Rare Postage Stamps


Postage stamps are thoroughly used in all parts of the World. Everyday, a huge number of stamps are printed in the World.

The first postage stamp issued in the world was in 1840. The stamp was introduced by the British itself and was called “One Penny Black”. Those postage stamps were integrated or attached and had to be cut with scissors. Printed on it was the picture of England’s Queen Victoria. The unused samples of these stamps are very much rare to find. And if you find one, it is very much expensive to acquire. Although having some of it in their collections means everything to many of stamps enthusiasts.

Other stamp collectors that observe the rise in value of old postage stamps engaged in Philatelic investments. Stamps prove to be the most profitable among other collectibles. Rare postage stamps are investments and also good alternative to art collecting, because they sell fast at a high price and easier to store.

There are eleven most extremely strange and very rare postage stamps in the world today. They are:

2d Blue
2d Blue

1.) The Two Penny Blue Stamps (1840) – these stamps lacked the country’s name. One of the earliest stamps made in Britain.

2.) The ‘Mauritius Post Office Error’ Stamps (1847) – these stamps had the words “Post Office” instead of “Post Paid.”

3.) Hawaii Missionary Stamps (1851) – these are very expensive stamps, an unused set of eight could cost up to $100,000.

4.) British Guiana 1-cent Magenta Stamps (1856) – alleged to be the world’s rarest and most valuable stamps. These stamps were sold at an auction in 1970 for $280,000.

5.) The New Brunswick “Connell’s Folly” (1859) – Postmaster General Charles Connell used his own portrait on the 5 cent stamp, the value most commonly used in the colony.

6.) The Ecuador, Honduras, Nicaragua, and El Salvador “Seebeck Reprints” (1889-1899) – Nicholas F. Seebeck, a representative of the Hamilton Banknote Company in New York, contracted to print stamps for these nations at no charge, provided all unsold stamps were invalidated and returned to him. He sold these and other postage stamps reprinted from the original plates to collectors at a fraction of their face value.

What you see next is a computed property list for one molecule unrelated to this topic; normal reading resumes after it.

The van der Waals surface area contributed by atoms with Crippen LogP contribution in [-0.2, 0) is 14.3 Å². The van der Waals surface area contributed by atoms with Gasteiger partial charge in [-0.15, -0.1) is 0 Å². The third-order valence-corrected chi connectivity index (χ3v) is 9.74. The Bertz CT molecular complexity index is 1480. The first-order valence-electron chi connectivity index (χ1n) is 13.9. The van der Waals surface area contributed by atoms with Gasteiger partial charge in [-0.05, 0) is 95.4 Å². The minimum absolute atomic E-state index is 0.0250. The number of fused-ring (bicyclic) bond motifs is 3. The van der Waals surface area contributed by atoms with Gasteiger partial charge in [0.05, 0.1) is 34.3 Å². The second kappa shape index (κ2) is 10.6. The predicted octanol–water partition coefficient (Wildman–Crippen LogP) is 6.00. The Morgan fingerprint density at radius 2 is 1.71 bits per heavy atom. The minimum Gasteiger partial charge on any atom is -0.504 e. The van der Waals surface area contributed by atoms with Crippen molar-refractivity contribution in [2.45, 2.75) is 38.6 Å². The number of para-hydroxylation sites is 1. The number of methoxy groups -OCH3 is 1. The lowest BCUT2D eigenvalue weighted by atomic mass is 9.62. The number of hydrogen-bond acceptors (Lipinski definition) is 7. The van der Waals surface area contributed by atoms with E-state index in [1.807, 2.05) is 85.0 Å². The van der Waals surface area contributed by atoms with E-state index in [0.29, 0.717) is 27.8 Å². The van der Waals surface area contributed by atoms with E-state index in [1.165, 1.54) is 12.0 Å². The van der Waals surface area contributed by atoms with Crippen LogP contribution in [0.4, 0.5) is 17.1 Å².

7.) The China “Special Delivery Issue (1913-1914) – It’s the world’s largest stamp, printed in strips with five different designs.

8.) The U.S. “Inverted Airmail” (1918) – Inverted Jenny.

9.) The Germany “Inflation Issue” (1923) – Due to rampant inflation, Germany had to issue stamps at very high values. The stamp valued at 50 million marks represents one of the highest denominations ever to appear on postage stamps. It became one of rare and valuable postage stamps from Germany.

10.) The U.S. “Dag Hammarskjold Error,” (1962) – Two collectors, one in New Jersey and one in Ohio, each bought a sheet of this commemorative, which had the yellow background inverted. On discovering the existence of the error, the Post Office Dept. reissued the stamp with the error and eliminated the premium value of the original sheets.

11.) The U.S. “Farley’s Follies” (1935) – Postmaster General James A. Farley favored selected friends and VIPs, especially President Franklin D. Roosevelt, by giving them ungummed and imperforated sheets of certain commemorative issues. After strong and continued protests from American stamp collectors, the government was forced to reissue the postage stamps in an ungummed and imperforated form and make them available to the general public.

The value of old postage stamps and the rarest of them are becoming higher and higher as the demands from stamp collectors not just from the United Kingdom but from around the world are increasing rapidly.

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